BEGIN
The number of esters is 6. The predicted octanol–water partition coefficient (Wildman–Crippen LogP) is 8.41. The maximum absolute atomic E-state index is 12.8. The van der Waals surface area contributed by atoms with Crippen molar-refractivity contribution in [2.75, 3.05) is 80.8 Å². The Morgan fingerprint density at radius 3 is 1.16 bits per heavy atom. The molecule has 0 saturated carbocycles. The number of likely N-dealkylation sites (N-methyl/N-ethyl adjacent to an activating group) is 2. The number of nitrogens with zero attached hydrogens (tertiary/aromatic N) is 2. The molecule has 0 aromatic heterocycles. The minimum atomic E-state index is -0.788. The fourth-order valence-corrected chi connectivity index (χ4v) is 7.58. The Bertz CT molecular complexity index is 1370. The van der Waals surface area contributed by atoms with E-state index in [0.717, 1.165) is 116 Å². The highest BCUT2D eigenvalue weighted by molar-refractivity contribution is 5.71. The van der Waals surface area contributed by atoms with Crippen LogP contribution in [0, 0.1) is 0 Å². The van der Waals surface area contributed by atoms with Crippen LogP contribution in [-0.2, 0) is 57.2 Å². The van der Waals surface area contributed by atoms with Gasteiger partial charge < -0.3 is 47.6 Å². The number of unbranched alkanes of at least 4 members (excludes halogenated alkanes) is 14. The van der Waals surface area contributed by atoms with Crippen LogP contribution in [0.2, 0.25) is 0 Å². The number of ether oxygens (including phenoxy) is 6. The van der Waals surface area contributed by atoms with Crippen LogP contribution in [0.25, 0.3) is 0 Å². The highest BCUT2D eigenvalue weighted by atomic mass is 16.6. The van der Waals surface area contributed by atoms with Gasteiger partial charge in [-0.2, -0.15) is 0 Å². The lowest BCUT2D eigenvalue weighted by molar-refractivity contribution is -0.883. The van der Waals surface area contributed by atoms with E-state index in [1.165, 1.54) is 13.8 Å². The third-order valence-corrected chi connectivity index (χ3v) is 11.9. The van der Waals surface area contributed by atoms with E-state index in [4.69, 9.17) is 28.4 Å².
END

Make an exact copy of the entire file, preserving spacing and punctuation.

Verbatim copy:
The number of esters is 6. The predicted octanol–water partition coefficient (Wildman–Crippen LogP) is 8.41. The maximum absolute atomic E-state index is 12.8. The van der Waals surface area contributed by atoms with Crippen molar-refractivity contribution in [2.75, 3.05) is 80.8 Å². The Morgan fingerprint density at radius 3 is 1.16 bits per heavy atom. The molecule has 0 saturated carbocycles. The number of likely N-dealkylation sites (N-methyl/N-ethyl adjacent to an activating group) is 2. The number of nitrogens with zero attached hydrogens (tertiary/aromatic N) is 2. The molecule has 0 aromatic heterocycles. The minimum atomic E-state index is -0.788. The fourth-order valence-corrected chi connectivity index (χ4v) is 7.58. The Bertz CT molecular complexity index is 1370. The van der Waals surface area contributed by atoms with E-state index in [0.717, 1.165) is 116 Å². The highest BCUT2D eigenvalue weighted by molar-refractivity contribution is 5.71. The van der Waals surface area contributed by atoms with Crippen LogP contribution in [0, 0.1) is 0 Å². The van der Waals surface area contributed by atoms with Crippen LogP contribution in [-0.2, 0) is 57.2 Å². The van der Waals surface area contributed by atoms with Gasteiger partial charge < -0.3 is 47.6 Å². The number of unbranched alkanes of at least 4 members (excludes halogenated alkanes) is 14. The van der Waals surface area contributed by atoms with Crippen LogP contribution in [0.2, 0.25) is 0 Å². The number of ether oxygens (including phenoxy) is 6. The van der Waals surface area contributed by atoms with Crippen LogP contribution in [0.25, 0.3) is 0 Å². The highest BCUT2D eigenvalue weighted by atomic mass is 16.6. The van der Waals surface area contributed by atoms with Gasteiger partial charge in [-0.2, -0.15) is 0 Å². The lowest BCUT2D eigenvalue weighted by molar-refractivity contribution is -0.883. The van der Waals surface area contributed by atoms with E-state index in [1.165, 1.54) is 13.8 Å². The third-order valence-corrected chi connectivity index (χ3v) is 11.9. The van der Waals surface area contributed by atoms with E-state index in [4.69, 9.17) is 28.4 Å².